Seminars People Information Computing Research
Project III: Interactions Between Pulmonary Mechanical Behavior and Surfactant Molecular Dynamics
P.I.s: Gaver (Biomedical Engineering), Lacks (Chemical Engineering)

This figure represents the multiple scale interactions that occur in the pulmonary system. The entire lung (top left) is comprised of many small-scale structures such as the alveoli (top right). The mechanical properties of the alveoli are determined by the surfactant uptake to the air-liquid interface, a molecular-level response (bottom). This, in turn, influences the overall mechanical behavior of the organ (center). The center figure shows that without surfactant, the entire lung is much less compliant. This has many implications for the overall stability and viability of the organ, and is related to frequently fatal diseases such as infant and acute respiratory distress syndrome. - Donald P. Gaver
At birth, pulmonary airways are liquid-filled and must be inflated from a collapsed state to initiate gas exchange. For healthy infants, a modest inspiratory effort introduces air into the bronchial tree so that the atmosphere can directly communicate with alveoli, the primary site of gas- exchange with blood. Gestationally mature lungs release surfactant from alveolar type II pneumocytes into the lining fluid. Surfactant reduces the air- liquid surface tension and thus decreases the effort necessary to inflate the lung. However, premature infants may lack the ability to produce adequate surfactant, increasing the surface tension. Surfactant insufficiency coupled with the extremely small size of the lung results in an extraordinarily large inspiratory effort necessary to inflate the premature lung, leading to airway atelectasis (extensive collapse of portions of the lung), deranged pulmonary mechanical responses, poor ventilation/perfusion relationships and insufficient alveolar ventilation. These premature airways can be opened by the application of high pressure using a mechanical ventilator, however this damages the epithelial cells that line the airway walls, resulting in respiratory distress syndrome (RDS). Surfactant replacement therapy (SRT), first successfully implemented the late 1980's, has dramatically reduced the number of fatalities associated with this disease. Nevertheless, RDS remains the fourth leading cause of death of premature infants in the United States.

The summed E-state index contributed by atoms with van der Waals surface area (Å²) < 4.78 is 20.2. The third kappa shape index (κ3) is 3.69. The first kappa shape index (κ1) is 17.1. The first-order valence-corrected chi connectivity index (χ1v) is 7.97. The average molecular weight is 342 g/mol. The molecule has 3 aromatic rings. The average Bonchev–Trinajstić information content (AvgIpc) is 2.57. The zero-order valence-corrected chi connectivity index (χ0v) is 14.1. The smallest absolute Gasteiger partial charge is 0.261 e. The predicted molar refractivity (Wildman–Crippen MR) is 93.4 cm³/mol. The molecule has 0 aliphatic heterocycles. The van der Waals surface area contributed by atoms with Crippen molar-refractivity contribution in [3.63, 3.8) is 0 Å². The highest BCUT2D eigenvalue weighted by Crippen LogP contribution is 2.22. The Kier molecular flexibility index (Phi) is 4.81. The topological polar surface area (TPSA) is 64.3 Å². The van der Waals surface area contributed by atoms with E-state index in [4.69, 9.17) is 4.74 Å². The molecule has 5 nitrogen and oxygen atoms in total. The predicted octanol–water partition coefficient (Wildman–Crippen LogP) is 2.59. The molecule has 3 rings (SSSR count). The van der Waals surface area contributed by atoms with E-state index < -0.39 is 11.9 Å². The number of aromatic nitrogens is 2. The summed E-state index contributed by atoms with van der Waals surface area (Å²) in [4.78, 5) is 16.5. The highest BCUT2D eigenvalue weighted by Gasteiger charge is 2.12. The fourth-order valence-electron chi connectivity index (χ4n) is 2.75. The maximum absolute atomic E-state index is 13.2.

Recent experiments indicate that during compression of an interface the pulmonary surfactant can fold into a multilayer. This multilayer occurs at high primary layer surface concentrations, and results in meta-stability of sub-equilibrium surface tensions. These observations are corroborated by observances using atomic force microscopy (AFM) that show that if surfactant proteins (SP-B and SP-C) are included, a "folding transition" can occur that reduces surface tension and provides a reservoir for surfactant to the interface upon expansion. This response does not occur if SP-B or SP-C are non- existent. We thus hypothesize that these proteins provide an advantageous energy landscape for the production of multi-layers, which are instrumental in creating meta-stable low dynamic surface tensions. We will investigate molecular transport mechanisms, and their effect on surfactant transport in the lung. These models will relate to surfactant spreading, airway reopening and closure. This project will couple molecular dynamics simulations of surfactant/protein adsorption (molecular) to the surface energy that drives fluid flow (macroscale). The goal of our project will be to use fluid mechanical principles coupled to molecular dynamics simulations to determine the interrelationships between surfactant molecular processes and pulmonary lining fluid flow. This will be useful in explaining the importance of surfactant proteins B-C on adsorption characteristics that are critical to proper lung function, and will allow us to simulate ventilation scenarios in surfactant deficient lungs and determine methods for reducing micromechanical stresses that may damage pulmonary tissue.
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Tulane Tulane University
201 Lindy Boggs Center
Computational Science
6823 St. Charles Ave.
New Orleans, LA 70118
(504)862-8391 ccs@tulane.edu